The Psychology Query - Doxing, Cyberbullying and Online Harrassment
This article focuses on new forms of cyberbullying which can create incredible problems such as destroying your reputation, peace of mind and general well-being. This is a timely topic since we are seeing more and more of these tactics in the news, although no longer just in relation to politicians or extreme activists. The truth is that these types of attacks are becoming increasingly frequent, and individuals are using them for revenge, manipulation, coercion and humiliation.
The discussion centers around a practice called doxing which involves someone “outing” an individual who wants to remain anonymous for some reason. While you may feel that the individuals in the examples provided below deserved what they got, remember that you can’t put the genie back in the bottle. In other words, once this technology becomes common place, it will be difficult to convince people not to use it when emotions are running high. And once you have ruined someone’s reputation you cannot simply restore it.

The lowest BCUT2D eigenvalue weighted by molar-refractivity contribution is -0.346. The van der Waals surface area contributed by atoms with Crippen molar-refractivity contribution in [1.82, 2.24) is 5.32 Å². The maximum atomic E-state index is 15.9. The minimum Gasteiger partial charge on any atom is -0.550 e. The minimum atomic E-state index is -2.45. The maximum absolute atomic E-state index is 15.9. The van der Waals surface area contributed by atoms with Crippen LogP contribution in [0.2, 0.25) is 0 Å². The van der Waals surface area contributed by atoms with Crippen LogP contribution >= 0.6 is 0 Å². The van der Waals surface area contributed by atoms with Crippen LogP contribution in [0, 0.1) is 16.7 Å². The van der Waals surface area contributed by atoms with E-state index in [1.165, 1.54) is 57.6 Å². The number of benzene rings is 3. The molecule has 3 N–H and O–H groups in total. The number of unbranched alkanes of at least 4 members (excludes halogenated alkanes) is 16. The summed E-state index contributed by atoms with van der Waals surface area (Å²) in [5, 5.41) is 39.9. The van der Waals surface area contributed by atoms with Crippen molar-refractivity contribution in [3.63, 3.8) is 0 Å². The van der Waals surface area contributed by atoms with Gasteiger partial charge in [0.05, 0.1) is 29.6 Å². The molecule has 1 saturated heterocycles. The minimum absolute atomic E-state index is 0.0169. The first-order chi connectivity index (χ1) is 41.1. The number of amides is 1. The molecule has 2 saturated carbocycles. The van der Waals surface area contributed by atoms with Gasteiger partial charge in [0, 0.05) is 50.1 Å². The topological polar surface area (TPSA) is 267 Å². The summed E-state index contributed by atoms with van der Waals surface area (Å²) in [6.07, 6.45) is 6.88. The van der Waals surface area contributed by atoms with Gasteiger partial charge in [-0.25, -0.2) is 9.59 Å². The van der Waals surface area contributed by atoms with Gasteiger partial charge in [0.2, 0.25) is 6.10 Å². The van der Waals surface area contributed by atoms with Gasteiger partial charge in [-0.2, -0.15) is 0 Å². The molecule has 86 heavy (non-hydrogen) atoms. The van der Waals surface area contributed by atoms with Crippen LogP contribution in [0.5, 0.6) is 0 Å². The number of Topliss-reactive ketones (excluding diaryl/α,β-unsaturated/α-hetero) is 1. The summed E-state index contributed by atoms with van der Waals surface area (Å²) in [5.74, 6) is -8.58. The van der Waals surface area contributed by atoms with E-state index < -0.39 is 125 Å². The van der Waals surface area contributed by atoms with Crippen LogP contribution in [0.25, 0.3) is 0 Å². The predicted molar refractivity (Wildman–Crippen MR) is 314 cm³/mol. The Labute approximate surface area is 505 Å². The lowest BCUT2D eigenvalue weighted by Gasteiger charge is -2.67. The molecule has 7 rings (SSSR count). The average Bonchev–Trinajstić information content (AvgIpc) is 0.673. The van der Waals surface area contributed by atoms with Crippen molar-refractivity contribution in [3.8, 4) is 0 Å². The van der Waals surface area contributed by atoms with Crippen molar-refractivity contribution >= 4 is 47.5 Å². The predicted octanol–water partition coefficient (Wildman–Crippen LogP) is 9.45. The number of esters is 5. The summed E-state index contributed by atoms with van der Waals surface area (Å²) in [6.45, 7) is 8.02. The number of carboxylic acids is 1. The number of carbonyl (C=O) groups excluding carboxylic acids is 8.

It may seem that practices like these are warranted in cases involving types of extreme abuse, it’s a slippery slope from there to individuals deciding that all kinds of offenses or perceived offenses are justification for doxing someone. But remember, when we take others privacy and anonymity too lightly, or decide we are allowed to disregard their right to privacy, it is likely that at some point someone will decide that they can just as cavalierly disregard our rights.
Like any internet behavior, when you decide that someone’s actions, identity, contact information and other personal facts about their life deserves to be made public no matter the consequences; there are a few good practices to put in place. The first is just to wait until your emotions stabilize and aren’t so volatile. Once you are rational, think through the action very carefully. Consult with someone whose opinion you respect, explain the situation, what you intend to do about it and see what type of feedback you receive. Write down the reasons you feel the person deserves to be doxed, starting with their actions. Next list how doxing will improve the situation. Finally, list all the consequences of doxing the person that you can come up with.